Posted: Mon 20th Jun 2022
Cutting compliance requirements for small businesses are among the proposals in a new overhaul of the UK's data rules.
Publishing its response to a consultation, the government said it will "strengthen the UK's high data protection standards while reducing burdens on businesses".
UK data privacy rules are currently underpinned by General Data Protection Regulation (GDPR) which was introduced by the European Union in 2018. However, the government says GDPR is "highly complex" and gives organisations "little flexibility about how they manage data risks".
To tackle this, the proposals, which are part of the Data Reform Bill first announced in the Queen's Speech, will remove the need for small businesses to appoint a data protection officer and "undertake lengthy impact assessments".
Companies will still be required to have a privacy management programme to ensure they are accountable for how they process personal data.
According to the Department for Digital, Culture, Media and Sport, the reforms represent "a clampdown on bureaucracy, red tape and pointless paperwork" that will save businesses a collective £1bn over 10 years.
Digital secretary Nadine Dorries said the announcement is "an important step in cementing post-Brexit Britain's position as a science and tech superpower".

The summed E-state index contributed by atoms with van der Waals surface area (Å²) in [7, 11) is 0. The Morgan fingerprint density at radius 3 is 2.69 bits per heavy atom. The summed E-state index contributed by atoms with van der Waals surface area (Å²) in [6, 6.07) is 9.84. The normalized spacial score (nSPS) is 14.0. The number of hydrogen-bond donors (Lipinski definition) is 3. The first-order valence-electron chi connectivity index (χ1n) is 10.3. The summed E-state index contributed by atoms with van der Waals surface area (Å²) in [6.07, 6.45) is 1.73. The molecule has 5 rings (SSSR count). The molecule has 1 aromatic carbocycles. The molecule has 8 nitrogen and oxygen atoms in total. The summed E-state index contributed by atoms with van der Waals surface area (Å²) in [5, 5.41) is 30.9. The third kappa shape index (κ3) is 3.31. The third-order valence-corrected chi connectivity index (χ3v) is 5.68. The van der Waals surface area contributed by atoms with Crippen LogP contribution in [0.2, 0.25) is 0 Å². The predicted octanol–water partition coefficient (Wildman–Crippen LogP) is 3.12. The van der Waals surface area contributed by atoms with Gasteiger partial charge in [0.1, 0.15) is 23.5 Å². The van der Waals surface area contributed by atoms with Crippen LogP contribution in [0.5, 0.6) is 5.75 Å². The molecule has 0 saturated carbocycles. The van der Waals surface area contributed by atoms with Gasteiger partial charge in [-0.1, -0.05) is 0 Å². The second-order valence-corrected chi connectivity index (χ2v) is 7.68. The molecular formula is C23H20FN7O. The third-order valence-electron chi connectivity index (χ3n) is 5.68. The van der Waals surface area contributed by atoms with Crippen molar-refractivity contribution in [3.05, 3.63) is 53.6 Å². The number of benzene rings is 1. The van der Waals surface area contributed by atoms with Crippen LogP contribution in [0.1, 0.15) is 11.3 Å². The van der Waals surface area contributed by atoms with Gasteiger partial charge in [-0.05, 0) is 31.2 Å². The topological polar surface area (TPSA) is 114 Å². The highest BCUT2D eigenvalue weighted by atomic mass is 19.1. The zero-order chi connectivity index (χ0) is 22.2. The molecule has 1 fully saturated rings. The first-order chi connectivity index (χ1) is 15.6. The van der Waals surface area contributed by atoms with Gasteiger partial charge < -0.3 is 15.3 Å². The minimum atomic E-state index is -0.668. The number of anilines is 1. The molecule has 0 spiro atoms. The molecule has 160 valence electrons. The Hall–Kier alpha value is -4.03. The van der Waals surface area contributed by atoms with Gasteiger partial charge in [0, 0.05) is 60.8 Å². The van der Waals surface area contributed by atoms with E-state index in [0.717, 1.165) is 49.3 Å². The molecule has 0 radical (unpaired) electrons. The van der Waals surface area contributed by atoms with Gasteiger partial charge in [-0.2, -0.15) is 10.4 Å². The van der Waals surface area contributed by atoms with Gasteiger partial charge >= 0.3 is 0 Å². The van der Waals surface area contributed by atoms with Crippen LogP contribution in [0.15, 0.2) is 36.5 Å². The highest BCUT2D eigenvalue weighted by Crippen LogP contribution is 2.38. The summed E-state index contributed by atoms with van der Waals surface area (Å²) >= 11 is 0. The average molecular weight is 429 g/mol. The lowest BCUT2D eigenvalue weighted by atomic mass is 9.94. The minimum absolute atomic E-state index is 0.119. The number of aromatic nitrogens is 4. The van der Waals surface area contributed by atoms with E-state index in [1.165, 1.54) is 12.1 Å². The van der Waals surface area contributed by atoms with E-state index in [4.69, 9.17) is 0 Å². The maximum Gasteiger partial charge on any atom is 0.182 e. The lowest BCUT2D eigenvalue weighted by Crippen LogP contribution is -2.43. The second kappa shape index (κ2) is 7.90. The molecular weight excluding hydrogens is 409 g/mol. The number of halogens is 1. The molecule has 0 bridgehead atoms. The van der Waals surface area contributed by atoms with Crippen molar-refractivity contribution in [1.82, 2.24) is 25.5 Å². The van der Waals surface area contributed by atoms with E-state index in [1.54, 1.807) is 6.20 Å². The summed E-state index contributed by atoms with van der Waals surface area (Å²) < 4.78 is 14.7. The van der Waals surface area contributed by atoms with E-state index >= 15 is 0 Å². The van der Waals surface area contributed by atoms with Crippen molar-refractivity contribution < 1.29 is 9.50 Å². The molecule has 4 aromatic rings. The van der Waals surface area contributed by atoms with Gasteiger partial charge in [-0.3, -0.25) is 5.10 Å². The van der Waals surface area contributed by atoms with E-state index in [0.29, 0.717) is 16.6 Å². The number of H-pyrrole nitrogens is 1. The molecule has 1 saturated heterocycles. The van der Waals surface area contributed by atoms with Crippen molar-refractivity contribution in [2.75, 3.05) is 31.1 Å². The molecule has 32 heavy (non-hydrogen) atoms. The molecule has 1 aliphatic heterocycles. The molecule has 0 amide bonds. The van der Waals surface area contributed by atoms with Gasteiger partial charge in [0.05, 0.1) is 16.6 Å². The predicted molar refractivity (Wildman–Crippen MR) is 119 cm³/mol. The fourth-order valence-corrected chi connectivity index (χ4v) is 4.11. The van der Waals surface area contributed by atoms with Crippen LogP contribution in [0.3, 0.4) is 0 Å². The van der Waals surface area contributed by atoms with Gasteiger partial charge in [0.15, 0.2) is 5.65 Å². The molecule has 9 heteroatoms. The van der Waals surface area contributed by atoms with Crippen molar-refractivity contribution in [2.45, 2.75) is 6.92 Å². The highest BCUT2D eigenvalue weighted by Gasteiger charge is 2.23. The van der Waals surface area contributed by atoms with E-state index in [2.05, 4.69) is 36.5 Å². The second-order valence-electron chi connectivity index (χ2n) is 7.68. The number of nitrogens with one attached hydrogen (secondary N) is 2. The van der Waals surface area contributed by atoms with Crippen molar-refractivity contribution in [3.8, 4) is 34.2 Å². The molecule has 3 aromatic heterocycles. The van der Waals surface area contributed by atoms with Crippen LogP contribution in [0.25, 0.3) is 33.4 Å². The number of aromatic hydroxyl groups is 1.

"Our new Data Reform Bill will make it easier for businesses and researchers to unlock the power of data to grow the economy and improve society, but retains our global gold standard for data protection.
"Outside of the EU we can ensure people can control their personal data, while preventing businesses, researchers and civil society from being held back by a lack of clarity and cumbersome EU legislation."
The new Bill will also tackling nuisance calls and texts as well as other serious data breaches. Fines will increase from the current maximum of £500,000 to up to 4% of global turnover or £17.5m, whichever is greater.
In addition, Privacy and Electronic Communications Regulations (PECR) will be updated to cut down on 'user consent' pop-ups. A new opt-out model would be introduced to "heavily reduce the need for users to click through consent banners on every website they visit".